thank you Joy – what a wonderful comment in reply. 🙂
And I wish you happy creations too 🙂
You’re welcome, Pat! Have a blessed weekend. 🙂 x
Tara, those exact same words were in my head too as I saw what Kat had done. Then I felt intrigued enough to have a go for myself! Glad you like it. 🙂 x
This is truly fascinating! I love the way that you distill the essence of the poem down to its very center. Beautiful! All of your forays into different methods are certainly inspiring! I’m thankful that I can “learn” from your writing, just by visiting here at your place. Thank you for taking us all along with you on the journey! Blessings, love and hugs to you, my friend!
Dear Bettie, I was fully aware I’d already posted the day before and was cutting it fine to bedtime when I wrote this post, so I wasn’t sure whether it would be well received or not! Thank you for taking time to read and leave a lovely comment. Until I read your words, and those of Pat above, I had no idea that I’d been able to “distil the essence of the poem down to its centre”; so it shows that God was very much in charge of its execution! I love to be able to inspire others with their creativity, though I wouldn’t want you to feel any pressure whatsoever to attempt a new poetic stream. It’s more my need to charge things up a bit myself, because we can easily fall into being predictable rather than penning new things. Blessings, love and hugs to you, lovely supportive friend! xo ❤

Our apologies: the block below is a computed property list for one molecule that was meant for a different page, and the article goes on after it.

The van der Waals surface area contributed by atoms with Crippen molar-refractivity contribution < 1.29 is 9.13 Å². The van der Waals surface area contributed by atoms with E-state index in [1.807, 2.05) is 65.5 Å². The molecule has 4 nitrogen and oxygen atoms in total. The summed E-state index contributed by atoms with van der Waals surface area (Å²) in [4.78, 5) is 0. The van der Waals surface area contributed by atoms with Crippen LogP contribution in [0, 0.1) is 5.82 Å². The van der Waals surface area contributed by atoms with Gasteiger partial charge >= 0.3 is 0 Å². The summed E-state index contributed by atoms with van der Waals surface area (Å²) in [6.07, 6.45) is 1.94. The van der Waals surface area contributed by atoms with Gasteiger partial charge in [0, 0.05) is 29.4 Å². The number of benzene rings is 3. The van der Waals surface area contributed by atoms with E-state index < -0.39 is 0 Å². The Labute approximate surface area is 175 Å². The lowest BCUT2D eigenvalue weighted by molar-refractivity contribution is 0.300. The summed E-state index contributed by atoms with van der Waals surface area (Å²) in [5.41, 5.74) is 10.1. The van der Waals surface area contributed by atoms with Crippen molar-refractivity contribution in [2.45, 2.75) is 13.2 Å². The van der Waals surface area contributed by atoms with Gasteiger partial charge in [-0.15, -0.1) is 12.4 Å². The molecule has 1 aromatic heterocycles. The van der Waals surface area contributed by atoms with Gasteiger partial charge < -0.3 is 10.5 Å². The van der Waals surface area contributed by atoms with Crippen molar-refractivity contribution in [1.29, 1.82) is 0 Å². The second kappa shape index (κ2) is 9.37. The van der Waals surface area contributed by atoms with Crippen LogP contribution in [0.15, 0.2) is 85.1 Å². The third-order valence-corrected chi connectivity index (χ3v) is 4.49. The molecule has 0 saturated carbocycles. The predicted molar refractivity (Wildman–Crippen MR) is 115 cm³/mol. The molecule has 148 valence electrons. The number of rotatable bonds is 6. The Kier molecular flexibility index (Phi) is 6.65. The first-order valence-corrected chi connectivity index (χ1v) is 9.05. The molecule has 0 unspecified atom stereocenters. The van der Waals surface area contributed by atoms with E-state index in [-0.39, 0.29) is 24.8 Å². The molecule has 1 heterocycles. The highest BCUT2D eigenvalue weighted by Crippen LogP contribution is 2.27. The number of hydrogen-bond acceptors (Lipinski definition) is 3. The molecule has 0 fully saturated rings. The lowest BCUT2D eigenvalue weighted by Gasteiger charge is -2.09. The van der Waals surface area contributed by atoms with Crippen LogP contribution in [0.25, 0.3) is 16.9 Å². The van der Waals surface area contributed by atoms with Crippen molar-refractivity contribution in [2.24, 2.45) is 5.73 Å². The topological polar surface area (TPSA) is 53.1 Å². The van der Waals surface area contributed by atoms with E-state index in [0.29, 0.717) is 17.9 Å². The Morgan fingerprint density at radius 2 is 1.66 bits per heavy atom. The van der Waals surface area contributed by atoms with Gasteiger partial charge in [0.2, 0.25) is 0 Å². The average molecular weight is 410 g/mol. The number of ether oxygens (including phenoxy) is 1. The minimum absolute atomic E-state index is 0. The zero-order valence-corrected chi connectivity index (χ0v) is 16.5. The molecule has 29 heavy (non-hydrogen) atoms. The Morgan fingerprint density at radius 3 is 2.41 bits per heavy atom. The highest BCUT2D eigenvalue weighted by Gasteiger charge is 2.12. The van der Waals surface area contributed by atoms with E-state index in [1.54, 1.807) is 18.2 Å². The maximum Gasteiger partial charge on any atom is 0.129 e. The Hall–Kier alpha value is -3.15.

What a great exercise! Especially for those of us (me!) who tend on the wordy side. If two or three words will do,I often keep them all, hate to leave one out. (Notice one of the two last phrases could have been cut.) i’m going to try it on some of my poetry. BTW, hate to say it, but the white-outed version of your poem does seem cleaner and more powerful to me.
Deborah, you are not alone. Verbosity ought to be my middle name! I rarely use a word where three would suffice..lol… I’m grateful for your thoughts, though sorry to hear the whited out poem seemed cleaner and more powerful to you. I was attempting to do just that with using fewer words in the normal, darker text. Oh well.. one can only get better with practice, I guess! 🙂 x